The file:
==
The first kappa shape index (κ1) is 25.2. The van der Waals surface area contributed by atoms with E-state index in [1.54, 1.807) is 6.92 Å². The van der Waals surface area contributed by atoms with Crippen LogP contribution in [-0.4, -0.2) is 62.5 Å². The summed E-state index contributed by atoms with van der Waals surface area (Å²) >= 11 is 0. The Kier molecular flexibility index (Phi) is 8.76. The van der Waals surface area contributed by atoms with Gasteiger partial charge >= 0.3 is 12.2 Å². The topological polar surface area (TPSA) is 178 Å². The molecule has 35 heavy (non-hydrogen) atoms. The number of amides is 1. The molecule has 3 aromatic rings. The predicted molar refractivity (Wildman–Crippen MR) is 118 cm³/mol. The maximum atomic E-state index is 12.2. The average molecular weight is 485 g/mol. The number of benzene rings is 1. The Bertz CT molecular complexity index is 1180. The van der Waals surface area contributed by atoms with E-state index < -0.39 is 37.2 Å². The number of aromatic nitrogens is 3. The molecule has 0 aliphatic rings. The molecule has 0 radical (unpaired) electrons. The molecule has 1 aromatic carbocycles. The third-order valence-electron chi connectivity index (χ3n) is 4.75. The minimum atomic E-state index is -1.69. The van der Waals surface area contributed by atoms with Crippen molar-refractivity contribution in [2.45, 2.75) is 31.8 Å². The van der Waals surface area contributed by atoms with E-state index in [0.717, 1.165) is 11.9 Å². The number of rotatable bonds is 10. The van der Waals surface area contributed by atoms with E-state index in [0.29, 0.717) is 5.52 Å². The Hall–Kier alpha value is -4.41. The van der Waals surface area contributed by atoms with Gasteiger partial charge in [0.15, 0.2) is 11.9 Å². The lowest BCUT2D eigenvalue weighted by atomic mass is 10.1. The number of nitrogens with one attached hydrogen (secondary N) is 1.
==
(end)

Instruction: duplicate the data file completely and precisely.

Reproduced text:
The first kappa shape index (κ1) is 25.2. The van der Waals surface area contributed by atoms with E-state index in [1.54, 1.807) is 6.92 Å². The van der Waals surface area contributed by atoms with Crippen LogP contribution in [-0.4, -0.2) is 62.5 Å². The summed E-state index contributed by atoms with van der Waals surface area (Å²) >= 11 is 0. The Kier molecular flexibility index (Phi) is 8.76. The van der Waals surface area contributed by atoms with Gasteiger partial charge >= 0.3 is 12.2 Å². The topological polar surface area (TPSA) is 178 Å². The molecule has 35 heavy (non-hydrogen) atoms. The number of amides is 1. The molecule has 3 aromatic rings. The predicted molar refractivity (Wildman–Crippen MR) is 118 cm³/mol. The maximum atomic E-state index is 12.2. The average molecular weight is 485 g/mol. The number of benzene rings is 1. The Bertz CT molecular complexity index is 1180. The van der Waals surface area contributed by atoms with E-state index < -0.39 is 37.2 Å². The number of aromatic nitrogens is 3. The molecule has 0 aliphatic rings. The molecule has 0 radical (unpaired) electrons. The molecule has 1 aromatic carbocycles. The third-order valence-electron chi connectivity index (χ3n) is 4.75. The minimum atomic E-state index is -1.69. The van der Waals surface area contributed by atoms with Crippen molar-refractivity contribution in [2.45, 2.75) is 31.8 Å². The van der Waals surface area contributed by atoms with E-state index in [0.717, 1.165) is 11.9 Å². The number of rotatable bonds is 10. The van der Waals surface area contributed by atoms with E-state index in [0.29, 0.717) is 5.52 Å². The Hall–Kier alpha value is -4.41. The van der Waals surface area contributed by atoms with Gasteiger partial charge in [0.15, 0.2) is 11.9 Å². The lowest BCUT2D eigenvalue weighted by atomic mass is 10.1. The number of nitrogens with one attached hydrogen (secondary N) is 1.